About Psychedelic Furs
From the late 1970’s into the 90’s, the Psychedelic Furs earned tremendous respect from critics and fans alike for their music’s mix of punk rock, poetic lyricism and seductive rhythmic hooks. Fronted by vocalist and chief songwriter Richard Butler, the Furs built a reputation as one of the most riveting musical forces to come out of the early 80’s post-punk, new wave era. The band charted big hits with “Love My Way”, “Pretty in Pink”, “Heaven”, “The Ghost in You”, and “Heartbreak Beat”, in all releasing seven studio albums on Columbia and spawning several compilations, a box set, and a live concert DVD in 2001.
In their finest moments on albums, including 1981’s Talk, Talk, Talk and 1984’s Mirror Moves, Butler’s husky vocals and often-brooding lyrics ingeniously intertwined with the edgy musical textures provided by brother Tim Butler on bass and John Ashton on guitar. And in addition to a strong amount of mainstream Top 40 airplay, the Furs remained an innovative and adventurous force in early alternative music and maintained a steady presence on college radio.
Through it all, Butler’s baritone became one of the 80’s most recognizable sounds, often managing to be both introspective and aloof at the same time. It was quirky and darkly cynical faire that expressed the detachment of the times and the itchy struggle of a generation to find meaning in the turbulent headwaters of what would later become the dawn of Information Age. Gaining much of their fame as part of MTV’s first wave of video artists, Butler and company will be forever identified with a time when the stale musical paradigms of 70’s were forever cast aside and replaced by the new rock of an angrier and faster world.
Throughout the Furs’ reign, critics routinely compared the group’s enigmatic sound to an impressive slew of art-rock icons including David Bowie, the Velvet Underground and the Doors, as well as to punk progenitors, the Sex Pistols. Growing heavier and more guitar-oriented in their later releases, the Furs have since been regarded as a musical icon that bridged the gap between early punk and the alternative hard rock and grunge that would rise during the 90’s.
After twelve years of recording and touring, Butler and the other band members grew tired of being the Psychedelic Furs and in 1991, they decided to go their own ways. “It was really very amicable,” Butler recalls. “We had been doing it for so long that the process became predictable. I think we all wanted to do different things. We had a great run, but after you’ve been playing “Pretty in Pink” almost every night for ten years, things are bound to feel pretty old. There weren’t any surprises left, so we moved on.”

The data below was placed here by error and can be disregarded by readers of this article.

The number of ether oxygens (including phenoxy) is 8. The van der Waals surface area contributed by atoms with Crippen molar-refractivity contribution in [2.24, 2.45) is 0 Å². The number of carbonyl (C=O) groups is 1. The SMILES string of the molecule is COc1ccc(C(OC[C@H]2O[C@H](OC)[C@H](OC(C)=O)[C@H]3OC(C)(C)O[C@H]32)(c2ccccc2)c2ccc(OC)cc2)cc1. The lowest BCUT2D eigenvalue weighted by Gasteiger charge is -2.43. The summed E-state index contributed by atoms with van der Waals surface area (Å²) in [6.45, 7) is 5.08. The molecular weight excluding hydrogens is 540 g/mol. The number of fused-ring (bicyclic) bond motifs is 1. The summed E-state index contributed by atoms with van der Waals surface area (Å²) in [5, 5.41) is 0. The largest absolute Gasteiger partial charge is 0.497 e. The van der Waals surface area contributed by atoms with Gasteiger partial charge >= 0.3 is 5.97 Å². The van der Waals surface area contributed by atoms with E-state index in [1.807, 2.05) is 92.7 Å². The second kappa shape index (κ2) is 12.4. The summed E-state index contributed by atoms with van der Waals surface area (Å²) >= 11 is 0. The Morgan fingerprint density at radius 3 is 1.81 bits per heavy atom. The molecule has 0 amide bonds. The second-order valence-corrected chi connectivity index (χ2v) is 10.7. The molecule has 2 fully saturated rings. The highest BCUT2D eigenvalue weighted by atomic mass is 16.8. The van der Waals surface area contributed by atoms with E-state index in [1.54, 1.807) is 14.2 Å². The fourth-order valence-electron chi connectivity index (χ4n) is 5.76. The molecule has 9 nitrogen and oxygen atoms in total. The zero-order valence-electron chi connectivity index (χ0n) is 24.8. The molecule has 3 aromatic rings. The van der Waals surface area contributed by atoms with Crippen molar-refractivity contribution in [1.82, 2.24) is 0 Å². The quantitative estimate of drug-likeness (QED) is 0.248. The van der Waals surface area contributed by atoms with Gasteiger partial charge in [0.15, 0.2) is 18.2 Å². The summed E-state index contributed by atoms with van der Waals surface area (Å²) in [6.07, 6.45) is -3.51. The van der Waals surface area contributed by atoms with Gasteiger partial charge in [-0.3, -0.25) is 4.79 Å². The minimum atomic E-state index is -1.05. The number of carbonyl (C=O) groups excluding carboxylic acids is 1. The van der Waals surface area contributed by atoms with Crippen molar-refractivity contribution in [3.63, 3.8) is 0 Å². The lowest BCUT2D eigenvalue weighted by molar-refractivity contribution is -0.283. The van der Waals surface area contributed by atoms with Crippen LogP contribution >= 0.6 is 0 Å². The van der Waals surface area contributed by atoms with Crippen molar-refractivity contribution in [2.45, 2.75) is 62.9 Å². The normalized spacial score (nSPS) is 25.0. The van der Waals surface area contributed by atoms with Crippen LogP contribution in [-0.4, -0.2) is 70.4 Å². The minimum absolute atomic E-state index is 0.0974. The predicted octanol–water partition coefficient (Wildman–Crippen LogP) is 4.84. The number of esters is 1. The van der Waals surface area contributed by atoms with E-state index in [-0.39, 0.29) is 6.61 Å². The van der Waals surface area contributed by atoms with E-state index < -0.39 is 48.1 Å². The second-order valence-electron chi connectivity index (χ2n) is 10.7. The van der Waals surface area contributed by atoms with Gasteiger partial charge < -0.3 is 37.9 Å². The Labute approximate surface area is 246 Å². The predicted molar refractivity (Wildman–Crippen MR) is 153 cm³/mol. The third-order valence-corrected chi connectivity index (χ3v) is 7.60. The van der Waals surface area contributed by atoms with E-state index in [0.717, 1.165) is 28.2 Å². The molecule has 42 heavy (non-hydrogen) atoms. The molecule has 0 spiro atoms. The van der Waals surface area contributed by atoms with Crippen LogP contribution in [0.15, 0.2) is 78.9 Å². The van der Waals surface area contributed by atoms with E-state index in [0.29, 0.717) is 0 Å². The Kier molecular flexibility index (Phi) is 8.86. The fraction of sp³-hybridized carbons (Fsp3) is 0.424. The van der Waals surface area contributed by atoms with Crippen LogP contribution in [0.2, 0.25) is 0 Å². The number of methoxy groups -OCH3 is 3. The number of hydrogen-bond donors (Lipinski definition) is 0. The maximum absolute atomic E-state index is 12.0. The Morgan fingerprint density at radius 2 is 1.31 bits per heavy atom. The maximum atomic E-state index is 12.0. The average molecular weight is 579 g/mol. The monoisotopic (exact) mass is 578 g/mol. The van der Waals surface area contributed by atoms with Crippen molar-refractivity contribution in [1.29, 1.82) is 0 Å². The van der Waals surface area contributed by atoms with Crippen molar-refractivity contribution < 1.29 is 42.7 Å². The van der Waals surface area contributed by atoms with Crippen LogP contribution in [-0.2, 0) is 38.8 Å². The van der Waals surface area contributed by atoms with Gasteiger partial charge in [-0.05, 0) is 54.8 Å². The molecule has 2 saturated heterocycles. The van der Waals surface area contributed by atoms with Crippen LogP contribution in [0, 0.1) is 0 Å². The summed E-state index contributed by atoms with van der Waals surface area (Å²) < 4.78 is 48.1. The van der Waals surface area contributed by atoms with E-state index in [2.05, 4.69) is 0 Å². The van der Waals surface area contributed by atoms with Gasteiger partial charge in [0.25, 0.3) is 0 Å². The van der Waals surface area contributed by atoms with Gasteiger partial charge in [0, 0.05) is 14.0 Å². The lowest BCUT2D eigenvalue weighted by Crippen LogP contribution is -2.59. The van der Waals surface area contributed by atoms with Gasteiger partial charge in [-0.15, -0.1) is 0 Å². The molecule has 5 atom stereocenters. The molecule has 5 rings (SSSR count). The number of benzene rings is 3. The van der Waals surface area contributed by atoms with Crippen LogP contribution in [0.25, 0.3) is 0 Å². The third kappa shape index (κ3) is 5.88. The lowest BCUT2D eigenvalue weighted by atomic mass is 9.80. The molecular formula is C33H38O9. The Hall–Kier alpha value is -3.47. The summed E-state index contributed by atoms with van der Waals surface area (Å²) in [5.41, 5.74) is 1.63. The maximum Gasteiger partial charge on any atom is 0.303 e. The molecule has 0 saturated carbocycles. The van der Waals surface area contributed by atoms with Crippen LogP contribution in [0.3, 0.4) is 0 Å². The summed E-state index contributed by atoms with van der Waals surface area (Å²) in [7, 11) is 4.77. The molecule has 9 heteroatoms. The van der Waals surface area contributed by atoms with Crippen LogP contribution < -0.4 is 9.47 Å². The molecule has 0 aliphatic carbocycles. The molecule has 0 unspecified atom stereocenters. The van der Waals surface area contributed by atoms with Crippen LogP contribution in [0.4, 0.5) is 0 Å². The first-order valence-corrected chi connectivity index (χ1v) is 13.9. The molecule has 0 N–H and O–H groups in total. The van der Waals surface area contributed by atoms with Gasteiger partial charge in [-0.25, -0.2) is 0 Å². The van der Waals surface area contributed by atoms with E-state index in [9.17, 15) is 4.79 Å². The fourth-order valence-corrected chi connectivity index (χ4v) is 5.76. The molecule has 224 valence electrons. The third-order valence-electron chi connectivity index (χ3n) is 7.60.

In 1994, Butler formed a new band called Love Spit Love. The group recorded two albums and met with moderate success, but never captured the sort of loyal following the Furs had enjoyed. In 1998, Butler became a new father, and the artist who was once described as a wiser Johnny Rotten and a sober Jim Morrison decided to concentrate on being a parent. Spending much of his time at home in upstate New York, Butler expressed his artistic talent in other ways, and has since become a critically acclaimed painter. But the music remained, and Butler is currently finishing up production on his first solo project, along with producer Jon Carin.
During the Furs’ decade-long hiatus, guitarist John Ashton was also busy, producing and performing with the likes of Marianne Faithful, Mercury Rev and Red Betty, among others. Like both Butler brothers, Richard and Tim, Ashton says he too is excited about the future with the Psychedelic Furs. Together again, and along with keyboardist Amanda Kramer, and Love Spit Love alumnus Frank Ferrer on drums, the Furs are aggressively and enthusiastically charging ahead. In addition to live shows in both North America and Europe later this year, the Psychedelic Furs will begin work on their first new studio album in over a decade.
With a career spanning the rise and fall of punk, MTV, glam metal, grunge and hip-hop, Butler is happy to be in a position to communicate with an audience. “As long as there are people who enjoy music and have fun going to shows, there’ll be a place in the world for artists who try to do something interesting and different,” he says. “I don’t really think you can change the world making music, but it sure is nice to think that you can enable people to have a good time.”
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